The Charlton Champion joins the Independent Community News Network

ICNN logo

We’re proud to announce that The Charlton Champion has joined the new Independent Community News Network, which represents community news operators across the UK.

The Charlton Champion is one of over 400 community news operations in the UK, which range from printed newspapers to small-scale websites like this one. The ICNN, which is based at Cardiff University, aims to champion and support journalism at the local and hyperlocal level, where news coverage is most at risk of dying out.

This website first appeared nearly seven years ago. Since then, we’ve seen deep cuts and a lack of investment cause serious harm to traditional local news coverage not just in Charlton, but across Greenwich borough and south-east London in general.
It’s a story that’s being repeated across the country as news organisations grapple with a bust business model – or simply keep squeezing titles for profit.

Our membership of ICNN gives us access to the expertise built up by Cardiff’s Centre for Community Journalism as well as the experiences of our fellow members. It also enables us to feed into their discussions about how the sector should grow.

The ICNN opened for business in July with just one member – West Leeds Dispatch. Now there are 30, including Love Wapping and Inside Croydon, two sites which have done brilliant work in informing readers and holding their local representatives to account, and the excellent Walthamstow-based Waltham Forest Echo.

Without exception, all members of ICNN are committed to working within and adhering strictly to the guidelines of the Editors’ Code of Practice.

We recently gave the site its first revamp since 2010 – it should now be a lot easier to read on mobiles and tablets (and see how many places in the header you can recognise!). But we’ll keep on doing what we’ve always done – bringing you updates from community groups across Charlton, and keeping a watch on how council and planning decisions will affect SE7. The site is run in our spare time so we aren’t able to cover everything, but we’ll give it a good go. Got a story? Get in touch.

(And we’ve a new email address – charltonchampion.se7[at]gmail.com.)

You can support The Charlton Champion by following us on Twitter and Facebook and sharing our stories with friends and neighbours. For those who want to back the site with something more tangible, we’re looking at options for how readers can do that and we’ll hopefully have something for you soon.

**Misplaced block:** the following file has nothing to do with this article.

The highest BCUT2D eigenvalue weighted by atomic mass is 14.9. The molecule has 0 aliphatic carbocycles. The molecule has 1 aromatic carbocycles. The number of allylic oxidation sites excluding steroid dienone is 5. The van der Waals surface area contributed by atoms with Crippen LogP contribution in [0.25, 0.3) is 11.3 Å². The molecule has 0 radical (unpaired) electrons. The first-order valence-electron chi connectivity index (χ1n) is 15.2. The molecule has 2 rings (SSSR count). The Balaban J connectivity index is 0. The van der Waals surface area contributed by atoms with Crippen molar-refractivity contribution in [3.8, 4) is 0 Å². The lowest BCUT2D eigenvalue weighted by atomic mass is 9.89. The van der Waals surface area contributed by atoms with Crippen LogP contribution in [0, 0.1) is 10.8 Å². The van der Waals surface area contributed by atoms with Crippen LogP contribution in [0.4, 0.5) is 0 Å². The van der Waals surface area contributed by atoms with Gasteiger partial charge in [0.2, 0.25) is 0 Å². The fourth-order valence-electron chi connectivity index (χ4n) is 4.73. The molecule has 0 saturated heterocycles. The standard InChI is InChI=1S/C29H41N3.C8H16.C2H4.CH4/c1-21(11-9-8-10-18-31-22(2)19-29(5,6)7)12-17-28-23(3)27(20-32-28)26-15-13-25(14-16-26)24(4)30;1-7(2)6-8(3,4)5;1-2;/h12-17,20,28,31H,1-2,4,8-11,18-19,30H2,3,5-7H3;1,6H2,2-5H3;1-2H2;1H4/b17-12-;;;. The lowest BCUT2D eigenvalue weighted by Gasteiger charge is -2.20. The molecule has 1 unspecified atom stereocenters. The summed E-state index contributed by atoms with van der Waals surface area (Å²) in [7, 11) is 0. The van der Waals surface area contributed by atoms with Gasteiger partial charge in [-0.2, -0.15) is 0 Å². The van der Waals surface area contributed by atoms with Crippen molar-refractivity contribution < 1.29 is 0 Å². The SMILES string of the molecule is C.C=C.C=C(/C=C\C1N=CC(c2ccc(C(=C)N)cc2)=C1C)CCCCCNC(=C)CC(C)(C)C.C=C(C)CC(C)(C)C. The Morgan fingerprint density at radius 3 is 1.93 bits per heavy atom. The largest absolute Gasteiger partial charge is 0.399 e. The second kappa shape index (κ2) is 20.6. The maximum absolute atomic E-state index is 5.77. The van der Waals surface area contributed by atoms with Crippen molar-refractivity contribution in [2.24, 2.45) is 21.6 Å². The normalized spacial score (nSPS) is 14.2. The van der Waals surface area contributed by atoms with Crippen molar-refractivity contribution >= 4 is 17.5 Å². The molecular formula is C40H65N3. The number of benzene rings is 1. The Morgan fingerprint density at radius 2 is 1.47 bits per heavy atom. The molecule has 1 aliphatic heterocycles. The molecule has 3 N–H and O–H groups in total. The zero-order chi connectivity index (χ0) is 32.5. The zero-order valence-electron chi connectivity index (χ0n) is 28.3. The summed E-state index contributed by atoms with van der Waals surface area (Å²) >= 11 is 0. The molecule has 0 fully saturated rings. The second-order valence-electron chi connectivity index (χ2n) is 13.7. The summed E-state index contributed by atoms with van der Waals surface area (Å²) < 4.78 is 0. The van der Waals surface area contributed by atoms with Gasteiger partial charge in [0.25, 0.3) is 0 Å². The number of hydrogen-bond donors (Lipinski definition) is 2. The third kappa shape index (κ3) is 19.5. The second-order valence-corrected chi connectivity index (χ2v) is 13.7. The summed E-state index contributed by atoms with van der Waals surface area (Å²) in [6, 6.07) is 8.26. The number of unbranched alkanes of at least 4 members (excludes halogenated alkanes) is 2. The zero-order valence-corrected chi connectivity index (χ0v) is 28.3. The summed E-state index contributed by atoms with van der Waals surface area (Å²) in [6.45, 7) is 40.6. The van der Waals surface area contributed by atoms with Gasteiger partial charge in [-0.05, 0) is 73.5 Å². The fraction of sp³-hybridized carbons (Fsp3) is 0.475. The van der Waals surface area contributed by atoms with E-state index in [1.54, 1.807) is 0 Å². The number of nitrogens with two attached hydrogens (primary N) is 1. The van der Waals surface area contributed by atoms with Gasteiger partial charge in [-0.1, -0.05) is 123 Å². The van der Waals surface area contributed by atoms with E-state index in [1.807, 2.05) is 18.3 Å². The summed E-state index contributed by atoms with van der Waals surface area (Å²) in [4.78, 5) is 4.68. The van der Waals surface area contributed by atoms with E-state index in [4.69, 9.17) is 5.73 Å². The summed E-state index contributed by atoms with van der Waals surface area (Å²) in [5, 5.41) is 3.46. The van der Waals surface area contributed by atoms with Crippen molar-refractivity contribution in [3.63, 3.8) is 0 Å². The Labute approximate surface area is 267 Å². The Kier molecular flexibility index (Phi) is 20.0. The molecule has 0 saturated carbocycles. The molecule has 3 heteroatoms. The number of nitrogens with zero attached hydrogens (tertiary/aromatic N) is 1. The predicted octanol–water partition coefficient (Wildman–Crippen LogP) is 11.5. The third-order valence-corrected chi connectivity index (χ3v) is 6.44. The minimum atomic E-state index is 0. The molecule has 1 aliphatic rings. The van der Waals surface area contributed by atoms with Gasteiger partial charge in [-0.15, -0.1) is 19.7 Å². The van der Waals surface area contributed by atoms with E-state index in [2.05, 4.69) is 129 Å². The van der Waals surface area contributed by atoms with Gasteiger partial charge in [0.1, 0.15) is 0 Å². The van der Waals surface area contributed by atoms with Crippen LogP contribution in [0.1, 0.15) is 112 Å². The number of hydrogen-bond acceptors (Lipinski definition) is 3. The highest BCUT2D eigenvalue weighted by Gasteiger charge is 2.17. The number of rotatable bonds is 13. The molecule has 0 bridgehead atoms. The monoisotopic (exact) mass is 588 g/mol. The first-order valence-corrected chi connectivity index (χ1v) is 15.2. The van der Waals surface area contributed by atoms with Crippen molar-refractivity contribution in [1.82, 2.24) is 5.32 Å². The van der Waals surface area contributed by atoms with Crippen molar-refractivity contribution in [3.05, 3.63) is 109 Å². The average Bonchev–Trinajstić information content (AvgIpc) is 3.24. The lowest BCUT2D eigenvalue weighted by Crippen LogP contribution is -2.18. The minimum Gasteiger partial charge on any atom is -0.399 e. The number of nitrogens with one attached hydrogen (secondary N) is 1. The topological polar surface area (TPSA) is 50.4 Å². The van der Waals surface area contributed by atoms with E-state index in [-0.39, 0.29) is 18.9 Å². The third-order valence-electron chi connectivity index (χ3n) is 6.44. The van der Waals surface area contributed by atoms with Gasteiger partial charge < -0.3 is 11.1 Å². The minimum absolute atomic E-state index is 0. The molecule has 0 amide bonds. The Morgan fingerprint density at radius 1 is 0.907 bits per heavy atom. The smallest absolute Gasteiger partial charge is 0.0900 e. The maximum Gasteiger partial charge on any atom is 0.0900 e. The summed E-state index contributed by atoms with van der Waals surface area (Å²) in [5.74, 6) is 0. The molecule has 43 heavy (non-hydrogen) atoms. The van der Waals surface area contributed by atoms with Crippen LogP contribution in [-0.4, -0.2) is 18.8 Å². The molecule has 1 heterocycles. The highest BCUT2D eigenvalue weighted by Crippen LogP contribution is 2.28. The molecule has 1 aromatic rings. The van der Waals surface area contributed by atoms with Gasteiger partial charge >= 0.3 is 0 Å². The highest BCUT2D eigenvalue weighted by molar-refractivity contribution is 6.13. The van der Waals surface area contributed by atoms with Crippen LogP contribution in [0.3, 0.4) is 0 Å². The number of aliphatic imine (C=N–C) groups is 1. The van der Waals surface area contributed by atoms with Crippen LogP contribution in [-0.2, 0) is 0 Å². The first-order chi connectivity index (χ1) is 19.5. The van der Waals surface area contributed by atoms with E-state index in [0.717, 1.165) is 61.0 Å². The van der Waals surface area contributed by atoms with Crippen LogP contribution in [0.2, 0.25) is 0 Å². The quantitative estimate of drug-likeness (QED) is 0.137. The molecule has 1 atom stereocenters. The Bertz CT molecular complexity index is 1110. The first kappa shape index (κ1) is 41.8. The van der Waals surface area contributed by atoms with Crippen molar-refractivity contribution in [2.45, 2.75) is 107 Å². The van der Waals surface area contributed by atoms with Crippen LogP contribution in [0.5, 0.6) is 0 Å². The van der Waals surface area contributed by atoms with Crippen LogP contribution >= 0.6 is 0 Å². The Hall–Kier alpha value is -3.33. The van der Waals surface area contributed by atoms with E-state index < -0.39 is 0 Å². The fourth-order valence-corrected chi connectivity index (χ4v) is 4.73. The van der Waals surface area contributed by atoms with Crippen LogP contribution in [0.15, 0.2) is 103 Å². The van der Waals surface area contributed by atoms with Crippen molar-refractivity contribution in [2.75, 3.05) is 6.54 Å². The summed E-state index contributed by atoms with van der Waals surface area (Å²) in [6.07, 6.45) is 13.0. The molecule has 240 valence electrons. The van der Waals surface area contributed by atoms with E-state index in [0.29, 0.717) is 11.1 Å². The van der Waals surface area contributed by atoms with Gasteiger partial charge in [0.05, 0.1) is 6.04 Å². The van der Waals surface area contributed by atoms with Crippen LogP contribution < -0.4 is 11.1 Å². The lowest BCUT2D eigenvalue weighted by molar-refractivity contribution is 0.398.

We’re also always on the lookout for new contributors – drop us a line if you fancy joining the team and writing something.

Or you can support us simply by keep on reading. Thank you for clicking on The Charlton Champion. We hope to keep on doing this for a good few years to come.

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The Lewisham Natureman comes to Charlton

Lewisham Natureman
The mural can be seen at the bend in Bramshot Avenue by the A102

One of south London’s most distinctive – and best-loved – graffiti artists has left his latest calling card in a overlooked corner of Charlton.

The Lewisham Natureman’s white stags – often adorned with that borough’s crown logo – have been spotted in locations including the River Quaggy in Lee, wasteland in New Cross, the old Catford dog track and underneath a railway bridge in Lewisham.

Possibly the most visible one is on a gate at Greyladies Gardens, a block of flats on the Lewisham flank of Blackheath.

Lewisham Natureman
The stag welcoming you to Blackheath

From the Wildcornerz website:

The Lewisham Natureman is a legend thought to have its roots in South East London’s local graffiti scene. He has never been seen and is only represented by a small carving, that can be found [normally hidden] in the wastelands, train sidings and rivers of the borough. This has given way to the belief that this character is not human at all but actually a spirit of the wild; an urban incarnation of the Green Man or Cernunnos; the stag lord.

He also takes the form of a small white deer that can be seen wandering the desolate places of Lewisham, grazing on wild vegetation and drinking from the boroughs three rivers. The creature is also known as the ‘Wild Walker.’

It’s been a while since one of the stags have appeared – but now one has emerged in Bramshot Avenue, Charlton, on a wall next to land which until recently hosted a large advertising hoarding.

Lewisham Natureman

Lewisham Natureman from Siebert Road

It’s not the Lewisham Natureman’s first appearance in Greenwich borough – one was spotted outside the former Thomas Tallis School in Kidbrooke two years ago.

Long-standing residents may remember horses grazing on this land until the 1980s – the Natureman’s reappearance may help jog some memories, as well as giving travellers stuck on the Blackwall Tunnel approach something to gaze at.

Councillors back plan to add flats and gym to Antigallican pub

The Antigallican

A Greenwich Council planning committee has backed plans to build eight flats, a gym and a retail unit in an extension to the Antigallican pub at the foot of Charlton Church Lane.

The pub would stay in operation under the proposals, which include having a three-storey extension built facing Woolwich Road to help accommodate the new homes and retail unit. But it would lose its function room, which would be turned into a gym for the new residents, while its 23 hotel rooms would also go.

Six councillors on the Greenwich area planning committee backed the scheme unanimously, saying it would help protect the future of the pub, which is believed to date back to the 1870s.

Both the Charlton Society and the Charlton Central Residents’ Association had objected to the proposal, claiming it was an inappropriate location to build housing.

However, the council’s environmental health team had backed a condition that the flats be fitted with mechanical ventilation to mitigate the air pollution problem at the junction.

Owner and licensee Sean Murphy told the committee that the hotel rooms above the pub had been unable to compete with new hotels opening in nearby Woolwich.

“The hotel rooms used to be 80% full, now it’s down to 50%,” he said, adding that the only boosts to trade came from events at the O2.